Government is pulling all the levers to get more housing built, but in the rush will we create environments worth living in?

In Germany they consider the impact of building and place making so important to society that they have a word for it: BauKultur. Their Federal Government plays a central and leading role in BauKultur, the production of urban environments that are worth living in. This covers all aspects of the production of the built environment, including planning, building, conservation and construction.

Their website says, ‘The current challenge is to build housing quickly which is not only affordable, but also of good quality. This is where Baukultur plays a key role. Germany needs decent housing in attractive neighbourhoods where people enjoy living and getting together. Despite the current housing policy challenges, we must not lose sight of the goal of balanced and sustainable urban development with an emphasis on high-quality Baukultur.’

This requirement is also needed in NZ and not only regarding housing but infrastructure, too. We have long needed a comprehensive approach to understanding the value of good design in creating urban environments that support the well-being of people and allow our places to thrive.

The recent release of the Resource Management (Enabling Housing Supply and Other Matters) Amendment Bill is being debated at Select Committee Hearings this week. It’s been heavily criticised by planners, designers, the public and property developers. Yes to more housing to be enabled, but not at any cost. Its draft content treats design as nice to have if you can afford an architect, but not a fundamental creation that’s of societal value. It treats design as a subjective matter best left to subjective arguments of taste. But the reaction from most of those who submit evidence, including non-designers, has been all about how good design enables good city form.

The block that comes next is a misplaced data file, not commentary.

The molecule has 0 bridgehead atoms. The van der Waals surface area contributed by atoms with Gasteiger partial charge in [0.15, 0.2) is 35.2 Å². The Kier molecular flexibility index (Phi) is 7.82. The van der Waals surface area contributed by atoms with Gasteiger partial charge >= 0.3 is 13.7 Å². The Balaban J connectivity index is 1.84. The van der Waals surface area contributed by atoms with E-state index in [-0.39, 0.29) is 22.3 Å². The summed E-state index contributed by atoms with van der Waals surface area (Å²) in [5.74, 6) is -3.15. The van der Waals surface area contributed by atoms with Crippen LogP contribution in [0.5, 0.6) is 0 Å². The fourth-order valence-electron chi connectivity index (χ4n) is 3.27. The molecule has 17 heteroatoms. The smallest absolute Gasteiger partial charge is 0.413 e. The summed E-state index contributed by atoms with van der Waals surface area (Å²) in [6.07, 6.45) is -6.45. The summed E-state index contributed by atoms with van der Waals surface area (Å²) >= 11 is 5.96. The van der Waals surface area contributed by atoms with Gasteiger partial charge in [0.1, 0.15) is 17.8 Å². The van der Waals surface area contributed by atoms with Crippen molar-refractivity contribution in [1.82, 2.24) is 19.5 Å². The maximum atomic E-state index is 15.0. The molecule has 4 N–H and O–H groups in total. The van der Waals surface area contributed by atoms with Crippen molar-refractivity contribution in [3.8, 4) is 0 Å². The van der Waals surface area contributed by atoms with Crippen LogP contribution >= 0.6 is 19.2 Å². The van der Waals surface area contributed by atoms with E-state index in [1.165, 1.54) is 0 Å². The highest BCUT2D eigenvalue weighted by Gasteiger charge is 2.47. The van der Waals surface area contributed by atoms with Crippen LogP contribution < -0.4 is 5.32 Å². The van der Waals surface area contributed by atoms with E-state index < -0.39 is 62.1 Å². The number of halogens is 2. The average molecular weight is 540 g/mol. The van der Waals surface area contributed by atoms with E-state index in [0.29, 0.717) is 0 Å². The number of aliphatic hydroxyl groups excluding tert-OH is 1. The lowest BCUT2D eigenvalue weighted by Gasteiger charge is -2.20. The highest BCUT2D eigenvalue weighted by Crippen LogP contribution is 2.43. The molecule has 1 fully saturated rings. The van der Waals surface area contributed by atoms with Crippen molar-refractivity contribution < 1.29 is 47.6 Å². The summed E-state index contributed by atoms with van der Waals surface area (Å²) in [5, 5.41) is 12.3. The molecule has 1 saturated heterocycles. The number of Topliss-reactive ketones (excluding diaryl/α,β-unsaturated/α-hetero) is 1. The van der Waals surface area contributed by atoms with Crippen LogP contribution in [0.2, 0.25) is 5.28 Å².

In the late 1990s, the British Labour government set up the Commission for Architecture and the Built Environment (CABE). Its purpose was, ‘To inject architecture and design into the lifeblood of the nation’. This was the UK government’s attempt at BauKultur. For a decade it succeeded. Its demise was the result of shortsighted budget cuts – a short term save that ended up in a more expensive long term spend – and was regretted even by the minister who implemented the change. But CABE’s influence has remained through a range of agencies and organisations and through the people who worked there and continue to champion good design.

A national design agency for Aotearoa is long overdue. The government has a Chief Science Advisor with her own department (the Office of the Prime Minister’s Chief Science Advisor). Why not a Chief Design Advisor and a Prime Minister’s Aotearoa Design Office (ADO)? The quality of the built environment impacts so much of our daily lives that it warrants attention and investment. We can see what happens when it goes awry: leaky homes, climate degradation, urban sprawl, inequality, wasted resources. The UK has just now appointed the next Government Architect – unsurprisingly, someone who I worked with at CABE.  The Chief Planner for the UK is also an Alumni of CABE.

The board of the UK’s Infrastructure Commission has an architect sitting on it. She also heads up the Design Commission, which sits alongside the Infrastructure Commission. This allows for cohesive thinking, streamlining of interests, avoiding costs and delays.

New Zealand is also embarking on a massive spend on infrastructure yet there’s no urban designer or architect on the board of our Infrastructure Commission, let alone a design agency.  These projects will be around for decades so they’d better be well-designed. They are also expensive. The amount of money that will be saved over the life of these projects through better design decisions at the start will far outweigh any immediate costs.

There are many other models but New Zealand should be developing its own and drawing on the unique culture that exists here. Government must start recognising that good design is its responsibility and is crucial to meeting its well-being targets. Tasking this new agency with developing national design standards to accompany its reforms would be a good start. Only when we have this to inform a coherent and comprehensive approach to the design of our towns and cities will we be creating environments worth living in.